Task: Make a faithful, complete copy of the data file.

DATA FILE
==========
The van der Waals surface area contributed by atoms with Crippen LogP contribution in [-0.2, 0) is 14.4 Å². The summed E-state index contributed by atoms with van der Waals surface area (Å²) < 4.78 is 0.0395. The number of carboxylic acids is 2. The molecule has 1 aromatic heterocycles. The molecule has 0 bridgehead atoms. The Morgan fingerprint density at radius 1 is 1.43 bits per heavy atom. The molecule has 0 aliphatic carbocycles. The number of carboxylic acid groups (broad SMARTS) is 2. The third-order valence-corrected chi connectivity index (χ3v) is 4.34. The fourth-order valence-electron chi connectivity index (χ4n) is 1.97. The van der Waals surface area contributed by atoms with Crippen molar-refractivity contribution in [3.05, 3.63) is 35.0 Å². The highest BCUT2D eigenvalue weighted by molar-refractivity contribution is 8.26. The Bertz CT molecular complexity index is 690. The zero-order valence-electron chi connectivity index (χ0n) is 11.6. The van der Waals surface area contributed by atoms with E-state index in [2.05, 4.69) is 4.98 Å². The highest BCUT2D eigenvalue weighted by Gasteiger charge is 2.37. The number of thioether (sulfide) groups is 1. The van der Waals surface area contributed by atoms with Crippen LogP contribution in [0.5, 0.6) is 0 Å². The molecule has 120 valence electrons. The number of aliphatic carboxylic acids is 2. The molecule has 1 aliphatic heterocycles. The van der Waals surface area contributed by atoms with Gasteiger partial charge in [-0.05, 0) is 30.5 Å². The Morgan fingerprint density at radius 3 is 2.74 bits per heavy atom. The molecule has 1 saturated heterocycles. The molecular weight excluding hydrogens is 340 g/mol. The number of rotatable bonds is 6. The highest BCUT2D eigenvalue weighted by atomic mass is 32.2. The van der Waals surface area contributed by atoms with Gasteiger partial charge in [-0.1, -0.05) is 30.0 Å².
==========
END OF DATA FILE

The van der Waals surface area contributed by atoms with Crippen LogP contribution in [-0.2, 0) is 14.4 Å². The summed E-state index contributed by atoms with van der Waals surface area (Å²) < 4.78 is 0.0395. The number of carboxylic acids is 2. The molecule has 1 aromatic heterocycles. The molecule has 0 bridgehead atoms. The Morgan fingerprint density at radius 1 is 1.43 bits per heavy atom. The molecule has 0 aliphatic carbocycles. The number of carboxylic acid groups (broad SMARTS) is 2. The third-order valence-corrected chi connectivity index (χ3v) is 4.34. The fourth-order valence-electron chi connectivity index (χ4n) is 1.97. The van der Waals surface area contributed by atoms with Crippen molar-refractivity contribution in [3.05, 3.63) is 35.0 Å². The highest BCUT2D eigenvalue weighted by molar-refractivity contribution is 8.26. The Bertz CT molecular complexity index is 690. The zero-order valence-electron chi connectivity index (χ0n) is 11.6. The van der Waals surface area contributed by atoms with E-state index in [2.05, 4.69) is 4.98 Å². The highest BCUT2D eigenvalue weighted by Gasteiger charge is 2.37. The number of thioether (sulfide) groups is 1. The van der Waals surface area contributed by atoms with Crippen LogP contribution in [0.5, 0.6) is 0 Å². The molecule has 120 valence electrons. The number of aliphatic carboxylic acids is 2. The molecule has 1 aliphatic heterocycles. The van der Waals surface area contributed by atoms with Gasteiger partial charge in [-0.05, 0) is 30.5 Å². The Morgan fingerprint density at radius 3 is 2.74 bits per heavy atom. The molecule has 1 saturated heterocycles. The molecular weight excluding hydrogens is 340 g/mol. The number of rotatable bonds is 6. The highest BCUT2D eigenvalue weighted by atomic mass is 32.2. The van der Waals surface area contributed by atoms with Gasteiger partial charge in [-0.1, -0.05) is 30.0 Å².